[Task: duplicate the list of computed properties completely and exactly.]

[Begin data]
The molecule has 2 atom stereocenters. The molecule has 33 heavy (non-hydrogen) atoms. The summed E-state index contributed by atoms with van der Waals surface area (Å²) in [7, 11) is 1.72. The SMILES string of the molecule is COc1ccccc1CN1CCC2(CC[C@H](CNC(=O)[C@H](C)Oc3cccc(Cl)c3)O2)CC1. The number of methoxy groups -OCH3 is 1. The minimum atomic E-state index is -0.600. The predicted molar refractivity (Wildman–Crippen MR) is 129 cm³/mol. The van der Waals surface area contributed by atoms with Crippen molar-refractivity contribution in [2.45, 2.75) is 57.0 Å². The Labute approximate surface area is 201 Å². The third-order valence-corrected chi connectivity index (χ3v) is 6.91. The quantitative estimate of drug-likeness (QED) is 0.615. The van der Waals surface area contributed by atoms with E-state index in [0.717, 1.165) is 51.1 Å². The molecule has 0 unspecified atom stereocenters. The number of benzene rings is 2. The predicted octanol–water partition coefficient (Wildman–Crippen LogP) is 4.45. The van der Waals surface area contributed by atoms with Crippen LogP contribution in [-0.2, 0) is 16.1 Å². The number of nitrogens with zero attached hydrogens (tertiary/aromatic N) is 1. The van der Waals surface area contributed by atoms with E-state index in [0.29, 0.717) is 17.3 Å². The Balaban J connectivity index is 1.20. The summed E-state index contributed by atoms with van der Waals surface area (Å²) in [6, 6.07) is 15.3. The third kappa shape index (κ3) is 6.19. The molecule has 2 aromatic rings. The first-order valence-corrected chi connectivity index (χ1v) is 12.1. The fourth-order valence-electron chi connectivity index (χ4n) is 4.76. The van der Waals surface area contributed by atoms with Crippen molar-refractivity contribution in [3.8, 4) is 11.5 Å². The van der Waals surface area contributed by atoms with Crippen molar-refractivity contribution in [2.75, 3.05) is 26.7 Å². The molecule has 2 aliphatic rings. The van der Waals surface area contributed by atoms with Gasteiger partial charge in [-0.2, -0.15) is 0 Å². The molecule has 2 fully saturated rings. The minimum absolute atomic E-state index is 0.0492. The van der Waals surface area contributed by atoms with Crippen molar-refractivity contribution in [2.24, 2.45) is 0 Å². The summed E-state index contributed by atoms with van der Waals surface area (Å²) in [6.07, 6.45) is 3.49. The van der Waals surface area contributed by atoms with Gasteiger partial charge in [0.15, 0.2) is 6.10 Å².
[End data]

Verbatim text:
The molecule has 2 atom stereocenters. The molecule has 33 heavy (non-hydrogen) atoms. The summed E-state index contributed by atoms with van der Waals surface area (Å²) in [7, 11) is 1.72. The SMILES string of the molecule is COc1ccccc1CN1CCC2(CC[C@H](CNC(=O)[C@H](C)Oc3cccc(Cl)c3)O2)CC1. The number of methoxy groups -OCH3 is 1. The minimum atomic E-state index is -0.600. The predicted molar refractivity (Wildman–Crippen MR) is 129 cm³/mol. The van der Waals surface area contributed by atoms with Crippen molar-refractivity contribution in [2.45, 2.75) is 57.0 Å². The Labute approximate surface area is 201 Å². The third-order valence-corrected chi connectivity index (χ3v) is 6.91. The quantitative estimate of drug-likeness (QED) is 0.615. The van der Waals surface area contributed by atoms with E-state index in [0.717, 1.165) is 51.1 Å². The molecule has 0 unspecified atom stereocenters. The number of benzene rings is 2. The predicted octanol–water partition coefficient (Wildman–Crippen LogP) is 4.45. The van der Waals surface area contributed by atoms with Crippen LogP contribution in [-0.2, 0) is 16.1 Å². The number of nitrogens with zero attached hydrogens (tertiary/aromatic N) is 1. The van der Waals surface area contributed by atoms with E-state index in [0.29, 0.717) is 17.3 Å². The Balaban J connectivity index is 1.20. The summed E-state index contributed by atoms with van der Waals surface area (Å²) in [6, 6.07) is 15.3. The third kappa shape index (κ3) is 6.19. The molecule has 2 aromatic rings. The first-order valence-corrected chi connectivity index (χ1v) is 12.1. The fourth-order valence-electron chi connectivity index (χ4n) is 4.76. The van der Waals surface area contributed by atoms with Crippen molar-refractivity contribution in [3.8, 4) is 11.5 Å². The van der Waals surface area contributed by atoms with Crippen molar-refractivity contribution in [2.75, 3.05) is 26.7 Å². The molecule has 2 aliphatic rings. The van der Waals surface area contributed by atoms with Gasteiger partial charge in [-0.2, -0.15) is 0 Å². The molecule has 2 fully saturated rings. The minimum absolute atomic E-state index is 0.0492. The van der Waals surface area contributed by atoms with Crippen molar-refractivity contribution in [2.24, 2.45) is 0 Å². The summed E-state index contributed by atoms with van der Waals surface area (Å²) in [6.07, 6.45) is 3.49. The van der Waals surface area contributed by atoms with Gasteiger partial charge in [0.15, 0.2) is 6.10 Å².